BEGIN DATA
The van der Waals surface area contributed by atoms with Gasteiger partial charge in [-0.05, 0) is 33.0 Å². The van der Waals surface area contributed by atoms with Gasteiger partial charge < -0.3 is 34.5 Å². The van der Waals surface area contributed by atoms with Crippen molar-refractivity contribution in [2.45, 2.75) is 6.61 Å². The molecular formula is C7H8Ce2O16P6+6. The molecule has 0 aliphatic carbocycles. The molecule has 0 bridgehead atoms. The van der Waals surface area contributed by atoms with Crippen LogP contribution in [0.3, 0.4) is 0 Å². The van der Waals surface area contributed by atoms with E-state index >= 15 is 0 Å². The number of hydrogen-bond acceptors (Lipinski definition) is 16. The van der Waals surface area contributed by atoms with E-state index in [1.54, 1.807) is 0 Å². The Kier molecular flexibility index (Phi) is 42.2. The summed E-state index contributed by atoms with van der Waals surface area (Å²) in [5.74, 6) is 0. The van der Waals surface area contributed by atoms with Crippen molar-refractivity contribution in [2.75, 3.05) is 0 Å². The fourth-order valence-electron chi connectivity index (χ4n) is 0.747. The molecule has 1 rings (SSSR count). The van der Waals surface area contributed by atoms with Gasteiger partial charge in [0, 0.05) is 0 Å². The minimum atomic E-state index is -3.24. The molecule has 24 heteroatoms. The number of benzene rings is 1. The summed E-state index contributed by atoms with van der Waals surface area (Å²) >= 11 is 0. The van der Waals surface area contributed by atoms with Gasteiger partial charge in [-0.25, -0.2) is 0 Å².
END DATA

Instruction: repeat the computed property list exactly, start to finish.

The van der Waals surface area contributed by atoms with Gasteiger partial charge in [-0.05, 0) is 33.0 Å². The van der Waals surface area contributed by atoms with Gasteiger partial charge < -0.3 is 34.5 Å². The van der Waals surface area contributed by atoms with Crippen molar-refractivity contribution in [2.45, 2.75) is 6.61 Å². The molecular formula is C7H8Ce2O16P6+6. The molecule has 0 aliphatic carbocycles. The molecule has 0 bridgehead atoms. The van der Waals surface area contributed by atoms with Crippen LogP contribution in [0.3, 0.4) is 0 Å². The van der Waals surface area contributed by atoms with E-state index >= 15 is 0 Å². The number of hydrogen-bond acceptors (Lipinski definition) is 16. The van der Waals surface area contributed by atoms with E-state index in [1.54, 1.807) is 0 Å². The Kier molecular flexibility index (Phi) is 42.2. The summed E-state index contributed by atoms with van der Waals surface area (Å²) in [5.74, 6) is 0. The van der Waals surface area contributed by atoms with Crippen molar-refractivity contribution in [2.75, 3.05) is 0 Å². The fourth-order valence-electron chi connectivity index (χ4n) is 0.747. The molecule has 1 rings (SSSR count). The van der Waals surface area contributed by atoms with Gasteiger partial charge in [0, 0.05) is 0 Å². The minimum atomic E-state index is -3.24. The molecule has 24 heteroatoms. The number of benzene rings is 1. The summed E-state index contributed by atoms with van der Waals surface area (Å²) >= 11 is 0. The van der Waals surface area contributed by atoms with Gasteiger partial charge in [-0.25, -0.2) is 0 Å².